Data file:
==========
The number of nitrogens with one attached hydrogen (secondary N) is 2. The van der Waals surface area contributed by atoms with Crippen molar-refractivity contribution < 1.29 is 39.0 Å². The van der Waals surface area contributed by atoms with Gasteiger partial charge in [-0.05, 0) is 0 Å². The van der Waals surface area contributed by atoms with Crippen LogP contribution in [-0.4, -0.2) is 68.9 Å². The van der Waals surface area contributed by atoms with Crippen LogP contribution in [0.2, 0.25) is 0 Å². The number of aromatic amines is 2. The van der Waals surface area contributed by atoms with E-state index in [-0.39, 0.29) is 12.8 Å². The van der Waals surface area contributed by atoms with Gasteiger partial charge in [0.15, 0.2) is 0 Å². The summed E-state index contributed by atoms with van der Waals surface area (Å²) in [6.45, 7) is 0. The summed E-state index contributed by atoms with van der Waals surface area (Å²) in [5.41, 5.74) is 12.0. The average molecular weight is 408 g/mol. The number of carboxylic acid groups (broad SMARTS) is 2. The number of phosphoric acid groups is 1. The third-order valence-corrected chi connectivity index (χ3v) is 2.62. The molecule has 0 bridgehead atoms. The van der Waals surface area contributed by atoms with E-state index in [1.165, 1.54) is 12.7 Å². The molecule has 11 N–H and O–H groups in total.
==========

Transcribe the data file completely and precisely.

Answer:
The number of nitrogens with one attached hydrogen (secondary N) is 2. The van der Waals surface area contributed by atoms with Crippen molar-refractivity contribution < 1.29 is 39.0 Å². The van der Waals surface area contributed by atoms with Gasteiger partial charge in [-0.05, 0) is 0 Å². The van der Waals surface area contributed by atoms with Crippen LogP contribution in [-0.4, -0.2) is 68.9 Å². The van der Waals surface area contributed by atoms with Crippen LogP contribution in [0.2, 0.25) is 0 Å². The number of aromatic amines is 2. The van der Waals surface area contributed by atoms with E-state index in [-0.39, 0.29) is 12.8 Å². The van der Waals surface area contributed by atoms with Gasteiger partial charge in [0.15, 0.2) is 0 Å². The summed E-state index contributed by atoms with van der Waals surface area (Å²) in [6.45, 7) is 0. The summed E-state index contributed by atoms with van der Waals surface area (Å²) in [5.41, 5.74) is 12.0. The average molecular weight is 408 g/mol. The number of carboxylic acid groups (broad SMARTS) is 2. The number of phosphoric acid groups is 1. The third-order valence-corrected chi connectivity index (χ3v) is 2.62. The molecule has 0 bridgehead atoms. The van der Waals surface area contributed by atoms with E-state index in [1.165, 1.54) is 12.7 Å². The molecule has 11 N–H and O–H groups in total.